Blue MauMau recently published an article entitled, “Shattering the Myth: The Franchise Industry Is Heavily Regulated?!?” It is a click-worthy headline, no doubt, but what about its implications: Is franchise regulation really a myth?
The “Myth” of Franchise Regulation
The article goes on to state some indisputable, and relevant, facts about franchise regulation. For example, while the franchise industry falls within the oversight of the Federal Trade Commission (FTC), the FTC does not actually review franchisors’ Franchise Disclosure Documents (FDDs). Additionally, although the FTC’s enforcement efforts targeting franchisors are minimal, the FTC’s Franchise Rule does not provide franchisees with a private right of action. In the words of the article’s author, Keith Miller, “Who would consider a filled-out document, which is actually not reviewed by any regulatory agency, to be a heavily regulated document?”
The article also goes on to note that there is no federal franchise “relationship” law, and less than half of all states have these laws in place. However, the article omits any reference to state franchise “disclosure” laws, of which there are several, and many of which do require review of franchisors’ FDDs.
There are some other issues with the article as well.
For example, the article asks rhetorically, “[W]hy do the vast majority of franchise agreements require the franchisee sign it as an individual and not as a business?” While this is not directly relevant to the issue of regulation, it is also not entirely accurate. Legitimate franchisors today universally allow franchisees to form business entities, and many prefer this to personal franchise ownership (in fact, there are a variety of reasons why forming a business entity is in the best interests of both parties). By asking franchise owners to sign personal guarantees, franchisors can still obtain the security of targeting individual franchise owners’ personal assets in litigation just as if they had signed their franchise agreements personally.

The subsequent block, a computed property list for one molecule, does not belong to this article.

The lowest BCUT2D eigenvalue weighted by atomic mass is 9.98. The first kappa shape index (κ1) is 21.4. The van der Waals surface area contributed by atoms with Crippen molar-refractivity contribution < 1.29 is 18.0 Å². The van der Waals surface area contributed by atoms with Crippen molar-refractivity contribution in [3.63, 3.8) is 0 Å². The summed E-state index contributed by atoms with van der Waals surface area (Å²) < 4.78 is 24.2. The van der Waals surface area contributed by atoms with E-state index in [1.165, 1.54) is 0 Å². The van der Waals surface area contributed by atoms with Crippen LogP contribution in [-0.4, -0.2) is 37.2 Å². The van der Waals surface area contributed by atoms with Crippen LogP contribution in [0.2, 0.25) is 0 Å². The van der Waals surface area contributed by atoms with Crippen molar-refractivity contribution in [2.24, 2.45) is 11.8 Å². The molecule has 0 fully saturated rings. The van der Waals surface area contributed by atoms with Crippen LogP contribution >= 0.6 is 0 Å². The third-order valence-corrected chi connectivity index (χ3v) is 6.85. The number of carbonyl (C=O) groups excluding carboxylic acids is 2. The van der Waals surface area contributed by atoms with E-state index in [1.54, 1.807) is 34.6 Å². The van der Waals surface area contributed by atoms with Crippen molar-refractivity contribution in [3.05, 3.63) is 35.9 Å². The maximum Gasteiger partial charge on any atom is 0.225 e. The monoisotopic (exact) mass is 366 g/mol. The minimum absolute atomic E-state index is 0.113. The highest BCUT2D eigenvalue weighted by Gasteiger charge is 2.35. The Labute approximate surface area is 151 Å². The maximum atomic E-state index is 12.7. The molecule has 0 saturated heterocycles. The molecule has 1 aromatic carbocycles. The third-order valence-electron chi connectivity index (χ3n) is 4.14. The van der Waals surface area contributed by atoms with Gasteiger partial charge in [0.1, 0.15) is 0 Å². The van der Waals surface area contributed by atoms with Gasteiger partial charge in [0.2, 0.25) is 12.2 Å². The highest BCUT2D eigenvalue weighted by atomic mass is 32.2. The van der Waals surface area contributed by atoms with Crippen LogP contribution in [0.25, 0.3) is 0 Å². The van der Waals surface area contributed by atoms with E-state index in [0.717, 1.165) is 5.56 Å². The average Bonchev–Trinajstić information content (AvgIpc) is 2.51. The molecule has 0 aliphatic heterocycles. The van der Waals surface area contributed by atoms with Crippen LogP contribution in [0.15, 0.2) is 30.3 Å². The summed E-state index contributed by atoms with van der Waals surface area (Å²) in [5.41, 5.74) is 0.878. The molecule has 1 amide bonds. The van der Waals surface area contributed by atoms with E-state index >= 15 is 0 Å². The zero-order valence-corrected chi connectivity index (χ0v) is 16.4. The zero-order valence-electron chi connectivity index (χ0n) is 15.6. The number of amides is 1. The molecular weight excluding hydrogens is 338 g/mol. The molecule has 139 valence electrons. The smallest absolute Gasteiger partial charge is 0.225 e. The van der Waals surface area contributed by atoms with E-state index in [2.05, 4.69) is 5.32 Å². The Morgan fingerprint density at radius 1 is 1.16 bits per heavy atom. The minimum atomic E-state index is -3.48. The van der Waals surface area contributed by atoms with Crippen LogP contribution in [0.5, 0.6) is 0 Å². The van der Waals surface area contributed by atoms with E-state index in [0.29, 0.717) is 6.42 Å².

The article also posits, “Except in those states that have franchise relations laws that a State Attorney General might enforce, there really are NO laws available to a franchisee.” This is categorically incorrect. State franchise relationship laws provide franchisees with private rights of action (and state disclosure laws provide additional protections); and, despite what the article says, franchisees have a number of potential common law causes of action in litigation with their franchisors.
Lack of Regulation Versus Lack of a Level Playing Field
Of course, this does not mean that the franchise relationship is a level playing field. Without a doubt, franchisors have the upper hand. But, for prospective franchisees seeking to protect their investments, and for active franchisees who need help extricating themselves from toxic circumstances, it is important not to assume that no options are available.
Contact Franchise Litigation Attorney Jeffrey M. Goldstein
Jeffrey M. Goldstein is a franchise litigation attorney with more than 30 years of experience representing franchisees and dealers. If you are thinking about buying a franchise or have questions about your legal rights as an active franchisee, you can call (202) 293-3947 or contact the Goldstein Law Firm online for a free and confidential consultation.